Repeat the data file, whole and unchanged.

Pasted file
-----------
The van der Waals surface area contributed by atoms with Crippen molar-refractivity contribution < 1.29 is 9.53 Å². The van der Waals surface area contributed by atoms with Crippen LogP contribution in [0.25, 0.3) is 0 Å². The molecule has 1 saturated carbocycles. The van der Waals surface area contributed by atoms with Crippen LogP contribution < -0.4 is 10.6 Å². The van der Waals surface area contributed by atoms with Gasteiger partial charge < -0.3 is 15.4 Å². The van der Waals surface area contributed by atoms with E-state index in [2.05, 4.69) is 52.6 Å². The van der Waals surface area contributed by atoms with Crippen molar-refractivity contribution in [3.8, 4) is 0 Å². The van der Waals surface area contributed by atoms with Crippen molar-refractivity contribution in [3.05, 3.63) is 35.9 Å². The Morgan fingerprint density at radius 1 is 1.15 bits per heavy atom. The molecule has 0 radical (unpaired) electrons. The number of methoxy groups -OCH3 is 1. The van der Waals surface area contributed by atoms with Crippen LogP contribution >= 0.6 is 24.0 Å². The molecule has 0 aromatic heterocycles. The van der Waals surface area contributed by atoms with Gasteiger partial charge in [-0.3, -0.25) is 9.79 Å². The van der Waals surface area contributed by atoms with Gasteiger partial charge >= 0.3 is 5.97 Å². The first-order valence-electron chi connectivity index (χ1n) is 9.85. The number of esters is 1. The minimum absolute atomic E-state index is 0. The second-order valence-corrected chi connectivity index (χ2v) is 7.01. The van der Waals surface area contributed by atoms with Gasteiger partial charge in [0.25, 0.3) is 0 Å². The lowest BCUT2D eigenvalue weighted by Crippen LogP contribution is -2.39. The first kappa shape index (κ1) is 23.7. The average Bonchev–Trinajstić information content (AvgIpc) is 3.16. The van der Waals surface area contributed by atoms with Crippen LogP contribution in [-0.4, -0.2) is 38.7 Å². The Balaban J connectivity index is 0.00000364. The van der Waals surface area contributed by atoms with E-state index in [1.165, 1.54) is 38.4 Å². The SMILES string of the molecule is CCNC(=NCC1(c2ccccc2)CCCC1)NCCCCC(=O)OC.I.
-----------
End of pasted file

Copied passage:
The van der Waals surface area contributed by atoms with Crippen molar-refractivity contribution < 1.29 is 9.53 Å². The van der Waals surface area contributed by atoms with Crippen LogP contribution in [0.25, 0.3) is 0 Å². The molecule has 1 saturated carbocycles. The van der Waals surface area contributed by atoms with Crippen LogP contribution < -0.4 is 10.6 Å². The van der Waals surface area contributed by atoms with Gasteiger partial charge < -0.3 is 15.4 Å². The van der Waals surface area contributed by atoms with E-state index in [2.05, 4.69) is 52.6 Å². The van der Waals surface area contributed by atoms with Crippen molar-refractivity contribution in [3.8, 4) is 0 Å². The van der Waals surface area contributed by atoms with Crippen molar-refractivity contribution in [3.05, 3.63) is 35.9 Å². The Morgan fingerprint density at radius 1 is 1.15 bits per heavy atom. The molecule has 0 radical (unpaired) electrons. The number of methoxy groups -OCH3 is 1. The van der Waals surface area contributed by atoms with Crippen LogP contribution >= 0.6 is 24.0 Å². The molecule has 0 aromatic heterocycles. The van der Waals surface area contributed by atoms with Gasteiger partial charge in [-0.3, -0.25) is 9.79 Å². The van der Waals surface area contributed by atoms with Gasteiger partial charge >= 0.3 is 5.97 Å². The first-order valence-electron chi connectivity index (χ1n) is 9.85. The number of esters is 1. The minimum absolute atomic E-state index is 0. The second-order valence-corrected chi connectivity index (χ2v) is 7.01. The van der Waals surface area contributed by atoms with Gasteiger partial charge in [0.25, 0.3) is 0 Å². The lowest BCUT2D eigenvalue weighted by Crippen LogP contribution is -2.39. The first kappa shape index (κ1) is 23.7. The average Bonchev–Trinajstić information content (AvgIpc) is 3.16. The van der Waals surface area contributed by atoms with Crippen LogP contribution in [-0.4, -0.2) is 38.7 Å². The Balaban J connectivity index is 0.00000364. The van der Waals surface area contributed by atoms with E-state index in [1.165, 1.54) is 38.4 Å². The SMILES string of the molecule is CCNC(=NCC1(c2ccccc2)CCCC1)NCCCCC(=O)OC.I.